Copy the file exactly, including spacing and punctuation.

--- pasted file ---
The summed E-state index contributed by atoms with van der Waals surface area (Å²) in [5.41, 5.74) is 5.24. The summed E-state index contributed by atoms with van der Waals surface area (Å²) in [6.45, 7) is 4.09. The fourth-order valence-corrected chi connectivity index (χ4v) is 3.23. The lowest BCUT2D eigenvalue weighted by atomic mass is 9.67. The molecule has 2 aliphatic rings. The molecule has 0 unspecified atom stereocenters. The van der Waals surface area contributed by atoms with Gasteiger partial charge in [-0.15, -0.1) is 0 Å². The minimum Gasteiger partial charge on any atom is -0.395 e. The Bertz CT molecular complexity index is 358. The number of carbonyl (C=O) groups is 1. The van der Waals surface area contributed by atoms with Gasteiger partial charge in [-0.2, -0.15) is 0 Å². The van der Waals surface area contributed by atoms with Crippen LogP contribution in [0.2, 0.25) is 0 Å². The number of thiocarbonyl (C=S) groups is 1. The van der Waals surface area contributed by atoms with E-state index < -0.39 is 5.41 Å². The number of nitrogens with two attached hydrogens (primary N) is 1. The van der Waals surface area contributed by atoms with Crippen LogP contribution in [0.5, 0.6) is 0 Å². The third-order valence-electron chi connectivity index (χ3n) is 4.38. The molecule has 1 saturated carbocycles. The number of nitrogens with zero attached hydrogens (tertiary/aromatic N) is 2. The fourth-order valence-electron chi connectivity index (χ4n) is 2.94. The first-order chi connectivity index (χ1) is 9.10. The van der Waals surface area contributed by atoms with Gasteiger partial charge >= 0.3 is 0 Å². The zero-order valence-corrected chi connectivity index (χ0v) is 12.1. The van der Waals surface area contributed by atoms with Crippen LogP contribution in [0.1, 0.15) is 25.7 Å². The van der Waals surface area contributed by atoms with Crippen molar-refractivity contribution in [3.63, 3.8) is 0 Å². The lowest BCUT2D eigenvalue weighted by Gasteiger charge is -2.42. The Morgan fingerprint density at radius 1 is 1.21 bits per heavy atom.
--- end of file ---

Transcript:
The summed E-state index contributed by atoms with van der Waals surface area (Å²) in [5.41, 5.74) is 5.24. The summed E-state index contributed by atoms with van der Waals surface area (Å²) in [6.45, 7) is 4.09. The fourth-order valence-corrected chi connectivity index (χ4v) is 3.23. The lowest BCUT2D eigenvalue weighted by atomic mass is 9.67. The molecule has 2 aliphatic rings. The molecule has 0 unspecified atom stereocenters. The van der Waals surface area contributed by atoms with Gasteiger partial charge in [-0.15, -0.1) is 0 Å². The minimum Gasteiger partial charge on any atom is -0.395 e. The Bertz CT molecular complexity index is 358. The number of carbonyl (C=O) groups is 1. The van der Waals surface area contributed by atoms with Gasteiger partial charge in [-0.2, -0.15) is 0 Å². The van der Waals surface area contributed by atoms with Crippen LogP contribution in [0.2, 0.25) is 0 Å². The number of thiocarbonyl (C=S) groups is 1. The van der Waals surface area contributed by atoms with E-state index < -0.39 is 5.41 Å². The number of nitrogens with two attached hydrogens (primary N) is 1. The van der Waals surface area contributed by atoms with Crippen LogP contribution in [0.5, 0.6) is 0 Å². The third-order valence-electron chi connectivity index (χ3n) is 4.38. The molecule has 1 saturated carbocycles. The number of nitrogens with zero attached hydrogens (tertiary/aromatic N) is 2. The fourth-order valence-electron chi connectivity index (χ4n) is 2.94. The first-order chi connectivity index (χ1) is 9.10. The van der Waals surface area contributed by atoms with Gasteiger partial charge >= 0.3 is 0 Å². The zero-order valence-corrected chi connectivity index (χ0v) is 12.1. The van der Waals surface area contributed by atoms with Crippen LogP contribution in [0.1, 0.15) is 25.7 Å². The van der Waals surface area contributed by atoms with Crippen molar-refractivity contribution in [3.63, 3.8) is 0 Å². The lowest BCUT2D eigenvalue weighted by Gasteiger charge is -2.42. The Morgan fingerprint density at radius 1 is 1.21 bits per heavy atom.